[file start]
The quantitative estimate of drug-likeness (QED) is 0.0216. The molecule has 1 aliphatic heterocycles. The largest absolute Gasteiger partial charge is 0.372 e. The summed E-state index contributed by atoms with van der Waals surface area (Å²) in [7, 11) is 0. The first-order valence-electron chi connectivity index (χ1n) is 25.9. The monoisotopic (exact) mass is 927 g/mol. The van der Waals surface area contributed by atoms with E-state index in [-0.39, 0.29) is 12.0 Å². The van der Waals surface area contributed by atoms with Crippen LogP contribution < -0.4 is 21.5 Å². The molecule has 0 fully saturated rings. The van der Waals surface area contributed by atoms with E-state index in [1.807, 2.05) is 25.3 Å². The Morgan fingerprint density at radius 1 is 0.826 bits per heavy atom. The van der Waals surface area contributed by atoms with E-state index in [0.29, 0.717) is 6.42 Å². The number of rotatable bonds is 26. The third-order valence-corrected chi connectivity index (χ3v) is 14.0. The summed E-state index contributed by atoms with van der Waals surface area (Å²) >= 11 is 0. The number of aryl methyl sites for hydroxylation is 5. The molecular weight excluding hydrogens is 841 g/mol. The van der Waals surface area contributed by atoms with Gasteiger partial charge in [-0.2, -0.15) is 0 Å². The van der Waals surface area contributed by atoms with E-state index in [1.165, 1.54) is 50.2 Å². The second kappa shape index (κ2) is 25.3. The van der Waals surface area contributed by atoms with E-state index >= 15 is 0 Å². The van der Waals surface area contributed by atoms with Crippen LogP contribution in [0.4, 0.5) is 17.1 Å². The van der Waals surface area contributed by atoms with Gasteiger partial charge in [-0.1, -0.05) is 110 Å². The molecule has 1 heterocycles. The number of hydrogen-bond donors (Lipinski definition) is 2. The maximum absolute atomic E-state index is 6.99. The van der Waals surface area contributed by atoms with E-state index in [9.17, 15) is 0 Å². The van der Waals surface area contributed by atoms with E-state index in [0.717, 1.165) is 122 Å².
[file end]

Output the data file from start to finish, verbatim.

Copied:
The quantitative estimate of drug-likeness (QED) is 0.0216. The molecule has 1 aliphatic heterocycles. The largest absolute Gasteiger partial charge is 0.372 e. The summed E-state index contributed by atoms with van der Waals surface area (Å²) in [7, 11) is 0. The first-order valence-electron chi connectivity index (χ1n) is 25.9. The monoisotopic (exact) mass is 927 g/mol. The van der Waals surface area contributed by atoms with E-state index in [-0.39, 0.29) is 12.0 Å². The van der Waals surface area contributed by atoms with Crippen LogP contribution < -0.4 is 21.5 Å². The molecule has 0 fully saturated rings. The van der Waals surface area contributed by atoms with E-state index in [1.807, 2.05) is 25.3 Å². The Morgan fingerprint density at radius 1 is 0.826 bits per heavy atom. The van der Waals surface area contributed by atoms with E-state index in [0.29, 0.717) is 6.42 Å². The number of rotatable bonds is 26. The third-order valence-corrected chi connectivity index (χ3v) is 14.0. The summed E-state index contributed by atoms with van der Waals surface area (Å²) >= 11 is 0. The number of aryl methyl sites for hydroxylation is 5. The molecular weight excluding hydrogens is 841 g/mol. The van der Waals surface area contributed by atoms with Gasteiger partial charge in [-0.2, -0.15) is 0 Å². The van der Waals surface area contributed by atoms with E-state index in [1.165, 1.54) is 50.2 Å². The second kappa shape index (κ2) is 25.3. The van der Waals surface area contributed by atoms with E-state index >= 15 is 0 Å². The van der Waals surface area contributed by atoms with Crippen LogP contribution in [0.4, 0.5) is 17.1 Å². The van der Waals surface area contributed by atoms with Gasteiger partial charge in [-0.1, -0.05) is 110 Å². The molecule has 1 heterocycles. The number of hydrogen-bond donors (Lipinski definition) is 2. The maximum absolute atomic E-state index is 6.99. The van der Waals surface area contributed by atoms with E-state index in [9.17, 15) is 0 Å². The van der Waals surface area contributed by atoms with E-state index in [0.717, 1.165) is 122 Å².